How Does Dyslexia Affect Learning?
Almost all children with dyslexia have difficulty with the phonological system of language—phonological awareness. Phonological awareness refers to the ability to detect or manipulate the sounds in words that are heard. From this develops phonemic awareness, which is the essential ability to perceive that words are made up of a unique combination of sounds and that the order of those sounds is of critical importance. Children with poor phonemic awareness have difficulty learning the sound/symbol relationships essential for sounding out words, a skill that is necessary to become an efficient reader. New words cannot be sounded out, so children with dyslexia often try to rely on memorization, sight word reading, and/or guessing. Reading therefore becomes laborious and frustrating.
Because reading comes so easily to others, it is not uncommon to see children teased by peers and berated for being lazy by teachers who do not understand this learning disability.Some children act out with frustration and behavioral changes, while others withdraw with low self-esteem, anxiety, or depression. Many children do often excel in another area (e.g., music, drama, or athletics) which, when encouraged, can help overcome the social and emotional difficulties they have experienced. With help, most people can lead happy, productive, and successful lives (e.g., Winston Churchill, Anderson Cooper, Bruce Jenner).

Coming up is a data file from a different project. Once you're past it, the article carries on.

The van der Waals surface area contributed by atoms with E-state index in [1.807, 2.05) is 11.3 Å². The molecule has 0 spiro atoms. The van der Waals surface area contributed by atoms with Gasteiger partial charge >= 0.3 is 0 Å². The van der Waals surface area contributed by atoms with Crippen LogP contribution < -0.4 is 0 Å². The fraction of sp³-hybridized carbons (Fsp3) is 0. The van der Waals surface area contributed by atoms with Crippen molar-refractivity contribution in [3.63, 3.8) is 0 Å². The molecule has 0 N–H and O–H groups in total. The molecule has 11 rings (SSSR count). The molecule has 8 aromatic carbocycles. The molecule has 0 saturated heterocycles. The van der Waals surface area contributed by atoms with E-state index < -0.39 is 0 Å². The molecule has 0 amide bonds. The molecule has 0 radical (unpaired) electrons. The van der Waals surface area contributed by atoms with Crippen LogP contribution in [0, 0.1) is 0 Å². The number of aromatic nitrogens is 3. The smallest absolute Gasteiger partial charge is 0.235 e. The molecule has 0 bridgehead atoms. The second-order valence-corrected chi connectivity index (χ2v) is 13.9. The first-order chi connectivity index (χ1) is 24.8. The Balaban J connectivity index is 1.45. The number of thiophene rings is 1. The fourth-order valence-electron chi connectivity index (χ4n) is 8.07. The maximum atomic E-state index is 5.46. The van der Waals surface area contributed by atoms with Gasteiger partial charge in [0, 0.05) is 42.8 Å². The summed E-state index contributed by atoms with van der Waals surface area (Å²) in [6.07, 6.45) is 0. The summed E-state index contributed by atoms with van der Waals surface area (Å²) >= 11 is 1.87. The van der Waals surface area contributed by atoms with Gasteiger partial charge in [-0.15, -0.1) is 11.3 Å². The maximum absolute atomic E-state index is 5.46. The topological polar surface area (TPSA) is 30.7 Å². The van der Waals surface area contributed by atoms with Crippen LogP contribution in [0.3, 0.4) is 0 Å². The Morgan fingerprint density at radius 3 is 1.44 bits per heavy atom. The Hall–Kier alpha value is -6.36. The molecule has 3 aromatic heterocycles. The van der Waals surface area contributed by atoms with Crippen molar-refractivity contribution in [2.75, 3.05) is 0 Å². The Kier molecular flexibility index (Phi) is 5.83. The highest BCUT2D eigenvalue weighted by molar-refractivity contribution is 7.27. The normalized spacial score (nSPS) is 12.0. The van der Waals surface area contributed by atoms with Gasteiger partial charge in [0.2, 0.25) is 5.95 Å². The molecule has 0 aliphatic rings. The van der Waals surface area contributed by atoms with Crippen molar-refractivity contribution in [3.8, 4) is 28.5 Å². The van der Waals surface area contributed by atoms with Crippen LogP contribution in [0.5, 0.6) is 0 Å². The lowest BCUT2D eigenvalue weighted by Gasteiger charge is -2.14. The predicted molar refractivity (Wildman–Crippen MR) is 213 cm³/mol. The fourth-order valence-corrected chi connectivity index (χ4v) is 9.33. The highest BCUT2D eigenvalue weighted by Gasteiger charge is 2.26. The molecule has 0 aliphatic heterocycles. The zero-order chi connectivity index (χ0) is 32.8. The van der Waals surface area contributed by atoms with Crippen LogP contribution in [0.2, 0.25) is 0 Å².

Why is Tampa Day School a Good Place for Children with Dyslexia?
Tampa Day School understands that all children with dyslexia can learn to read, but they may learn to read in very different ways. Each child will learn best if the teacher understands the learning style of the child and how to teach to that style. Our students with dyslexia do learn to “break the code”. We help them do this by:
- Uncovering the true cause of the reading difficulty through careful study
- Offering daily systematic phonetic instruction which is geared to address the phonological weaknesses
- Teaching to the learning style of the child, not forcing him or her into a “one-size-fits-all approach”
- Utilizing cutting-edge teaching methods including the Orton-Gillingham multisensory approach
- Creating a customized learning plan for each child
- Focusing on the child’s strengths to help build self-esteem
- Recognizing each child as a unique individual with value
To learn more about dyslexia, check out our Dyslexia Fact Sheet.
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